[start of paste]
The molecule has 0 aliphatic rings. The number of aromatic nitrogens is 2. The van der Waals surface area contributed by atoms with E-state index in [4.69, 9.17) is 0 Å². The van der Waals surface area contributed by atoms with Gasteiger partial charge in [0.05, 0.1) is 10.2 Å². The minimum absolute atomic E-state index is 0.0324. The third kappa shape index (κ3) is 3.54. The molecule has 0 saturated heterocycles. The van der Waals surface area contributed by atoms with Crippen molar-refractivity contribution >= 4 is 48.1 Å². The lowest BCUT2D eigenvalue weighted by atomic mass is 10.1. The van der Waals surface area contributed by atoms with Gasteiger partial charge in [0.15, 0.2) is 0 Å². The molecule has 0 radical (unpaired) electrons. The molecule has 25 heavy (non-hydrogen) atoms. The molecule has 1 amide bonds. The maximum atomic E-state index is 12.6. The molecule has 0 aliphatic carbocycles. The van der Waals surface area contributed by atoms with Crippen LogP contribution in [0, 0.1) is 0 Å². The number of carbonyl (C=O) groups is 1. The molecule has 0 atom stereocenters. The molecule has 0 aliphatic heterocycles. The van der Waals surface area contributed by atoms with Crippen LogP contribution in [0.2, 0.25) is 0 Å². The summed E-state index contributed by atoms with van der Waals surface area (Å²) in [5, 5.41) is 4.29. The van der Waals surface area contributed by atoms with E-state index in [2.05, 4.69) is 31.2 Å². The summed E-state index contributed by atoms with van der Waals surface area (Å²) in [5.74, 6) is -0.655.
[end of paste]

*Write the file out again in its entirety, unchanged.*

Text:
The molecule has 0 aliphatic rings. The number of aromatic nitrogens is 2. The van der Waals surface area contributed by atoms with E-state index in [4.69, 9.17) is 0 Å². The van der Waals surface area contributed by atoms with Gasteiger partial charge in [0.05, 0.1) is 10.2 Å². The minimum absolute atomic E-state index is 0.0324. The third kappa shape index (κ3) is 3.54. The molecule has 0 saturated heterocycles. The van der Waals surface area contributed by atoms with Crippen molar-refractivity contribution >= 4 is 48.1 Å². The lowest BCUT2D eigenvalue weighted by atomic mass is 10.1. The van der Waals surface area contributed by atoms with Gasteiger partial charge in [0.15, 0.2) is 0 Å². The molecule has 0 radical (unpaired) electrons. The molecule has 25 heavy (non-hydrogen) atoms. The molecule has 1 amide bonds. The maximum atomic E-state index is 12.6. The molecule has 0 aliphatic carbocycles. The van der Waals surface area contributed by atoms with Crippen LogP contribution in [0, 0.1) is 0 Å². The number of carbonyl (C=O) groups is 1. The molecule has 0 atom stereocenters. The molecule has 0 aliphatic heterocycles. The van der Waals surface area contributed by atoms with Crippen LogP contribution in [0.2, 0.25) is 0 Å². The summed E-state index contributed by atoms with van der Waals surface area (Å²) in [5, 5.41) is 4.29. The van der Waals surface area contributed by atoms with E-state index in [2.05, 4.69) is 31.2 Å². The summed E-state index contributed by atoms with van der Waals surface area (Å²) in [5.74, 6) is -0.655.